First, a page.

Dirk, 52, and Petra, 53, Wunderlich are gardeners by profession. Their now-teenage children are Machsejah, 19, Joshua, 18, Hannanjah, 16, and  Serajah, 13.

According to the Homeschool Legal Defense Association, the Wunderlichs’ ordeal began in 2006 when a court fined the parents “several hundred euros for homeschooling.” In 2008, they left Germany to continue homeschooling in France. In 2009, after intervention by the German government, French authorities removed the Wunderlich children from their home but returned them a few days later. In 2012, after being unable to find long-term employment, the Wunderlich family returned to Germany.

That October, a German district court took legal custody of the Wunderlich children away from their parents and gave it to German social services.

In August 2013, the children were removed from their home for three weeks.

Dirk Wunderlich described his anguish on that occasion to Deutsche Welle last week, saying “August 29, 2013, as 40 officials stood before our door, was the most horrible day for us."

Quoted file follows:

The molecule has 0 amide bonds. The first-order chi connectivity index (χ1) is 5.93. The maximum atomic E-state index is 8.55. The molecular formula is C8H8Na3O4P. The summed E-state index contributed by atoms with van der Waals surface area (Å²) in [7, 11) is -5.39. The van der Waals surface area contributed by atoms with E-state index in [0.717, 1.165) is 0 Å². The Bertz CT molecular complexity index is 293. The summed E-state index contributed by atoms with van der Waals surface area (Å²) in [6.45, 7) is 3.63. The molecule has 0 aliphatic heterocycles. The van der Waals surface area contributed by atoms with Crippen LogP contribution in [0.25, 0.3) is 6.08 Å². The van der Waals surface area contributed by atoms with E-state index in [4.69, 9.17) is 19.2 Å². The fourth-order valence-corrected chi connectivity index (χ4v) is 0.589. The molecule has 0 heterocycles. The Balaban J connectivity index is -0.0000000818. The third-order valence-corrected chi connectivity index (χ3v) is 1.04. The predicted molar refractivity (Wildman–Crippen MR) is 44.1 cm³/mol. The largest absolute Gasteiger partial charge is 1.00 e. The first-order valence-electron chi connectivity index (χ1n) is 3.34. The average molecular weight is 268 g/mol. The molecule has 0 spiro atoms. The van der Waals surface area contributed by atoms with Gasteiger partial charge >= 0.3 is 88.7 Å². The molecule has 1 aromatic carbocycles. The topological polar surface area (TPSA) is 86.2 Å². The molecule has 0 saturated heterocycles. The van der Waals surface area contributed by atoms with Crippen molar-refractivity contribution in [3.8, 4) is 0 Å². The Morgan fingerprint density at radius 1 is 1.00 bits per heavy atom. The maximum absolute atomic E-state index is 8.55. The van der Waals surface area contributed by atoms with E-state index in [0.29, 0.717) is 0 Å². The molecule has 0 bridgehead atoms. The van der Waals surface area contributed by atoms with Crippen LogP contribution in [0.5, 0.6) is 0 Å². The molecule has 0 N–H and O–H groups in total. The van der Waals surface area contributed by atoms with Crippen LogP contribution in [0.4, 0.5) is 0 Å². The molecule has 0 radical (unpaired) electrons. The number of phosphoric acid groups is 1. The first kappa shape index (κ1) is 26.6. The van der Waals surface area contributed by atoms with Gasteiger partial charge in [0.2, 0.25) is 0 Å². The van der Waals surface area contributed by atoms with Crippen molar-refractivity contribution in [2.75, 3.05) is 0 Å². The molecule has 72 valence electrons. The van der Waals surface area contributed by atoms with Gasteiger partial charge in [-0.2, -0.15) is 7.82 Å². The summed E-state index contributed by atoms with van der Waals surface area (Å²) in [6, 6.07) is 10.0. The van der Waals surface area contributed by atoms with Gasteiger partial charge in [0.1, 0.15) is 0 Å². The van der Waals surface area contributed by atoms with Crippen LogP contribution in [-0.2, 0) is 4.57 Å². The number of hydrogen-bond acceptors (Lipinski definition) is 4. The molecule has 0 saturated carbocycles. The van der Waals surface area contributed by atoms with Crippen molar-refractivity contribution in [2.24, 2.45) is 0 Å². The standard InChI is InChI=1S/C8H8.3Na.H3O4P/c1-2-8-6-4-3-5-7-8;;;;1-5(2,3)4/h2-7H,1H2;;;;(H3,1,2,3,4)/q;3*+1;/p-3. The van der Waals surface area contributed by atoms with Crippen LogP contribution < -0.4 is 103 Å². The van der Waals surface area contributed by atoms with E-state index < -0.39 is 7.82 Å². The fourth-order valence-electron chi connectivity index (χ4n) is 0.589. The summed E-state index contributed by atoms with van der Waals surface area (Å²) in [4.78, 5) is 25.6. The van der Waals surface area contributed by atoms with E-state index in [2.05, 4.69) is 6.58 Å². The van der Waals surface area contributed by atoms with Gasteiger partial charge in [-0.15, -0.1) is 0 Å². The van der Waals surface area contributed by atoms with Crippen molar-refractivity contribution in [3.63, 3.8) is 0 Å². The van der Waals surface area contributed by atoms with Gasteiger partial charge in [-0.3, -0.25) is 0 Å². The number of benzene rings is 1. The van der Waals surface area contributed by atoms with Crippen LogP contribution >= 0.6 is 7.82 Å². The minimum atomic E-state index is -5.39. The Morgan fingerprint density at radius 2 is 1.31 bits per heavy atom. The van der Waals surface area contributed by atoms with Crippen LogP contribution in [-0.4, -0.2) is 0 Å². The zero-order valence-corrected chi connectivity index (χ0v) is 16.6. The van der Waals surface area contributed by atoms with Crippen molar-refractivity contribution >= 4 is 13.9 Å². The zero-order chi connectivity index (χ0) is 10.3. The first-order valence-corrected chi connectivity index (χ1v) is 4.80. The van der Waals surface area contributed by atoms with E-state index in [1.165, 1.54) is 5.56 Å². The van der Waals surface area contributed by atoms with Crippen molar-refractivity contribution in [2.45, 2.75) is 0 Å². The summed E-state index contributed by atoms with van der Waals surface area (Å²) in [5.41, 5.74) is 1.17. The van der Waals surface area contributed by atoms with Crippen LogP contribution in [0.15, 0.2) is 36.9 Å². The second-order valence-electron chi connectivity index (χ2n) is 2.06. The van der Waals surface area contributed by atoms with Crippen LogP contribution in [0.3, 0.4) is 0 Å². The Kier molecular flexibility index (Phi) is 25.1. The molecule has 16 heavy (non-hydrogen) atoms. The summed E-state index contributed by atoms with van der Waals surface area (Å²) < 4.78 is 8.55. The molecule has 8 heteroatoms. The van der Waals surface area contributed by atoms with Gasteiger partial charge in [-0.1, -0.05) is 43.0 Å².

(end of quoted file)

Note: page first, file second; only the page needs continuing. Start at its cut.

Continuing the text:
Apparently, the authorities had been contacted by neighbors who claimed Dirk had said he would rather kill his children than send them to school. He called the allegation “nonsense” and “invented.”

On September 19, 2013, the children were returned to their parents on condition that they attend public school, and their passports were revoked. The following August, the passports and custody of the children were returned to the family by order of a German court. The following month, the Wunderlichs resumed homeschooling.

Then in April 2015, both the Homeschooling Legal Defense Association and the Alliance Defending Freedom (ADF) International filed an application at the European Court of Human Rights on behalf of the Wunderlich family. The following year, the ECHR decided to take the case. In January 2017, the German government presented its defence to the ECHR. In April 2017, the HLDA and ADF presented their response to Germany’s arguments.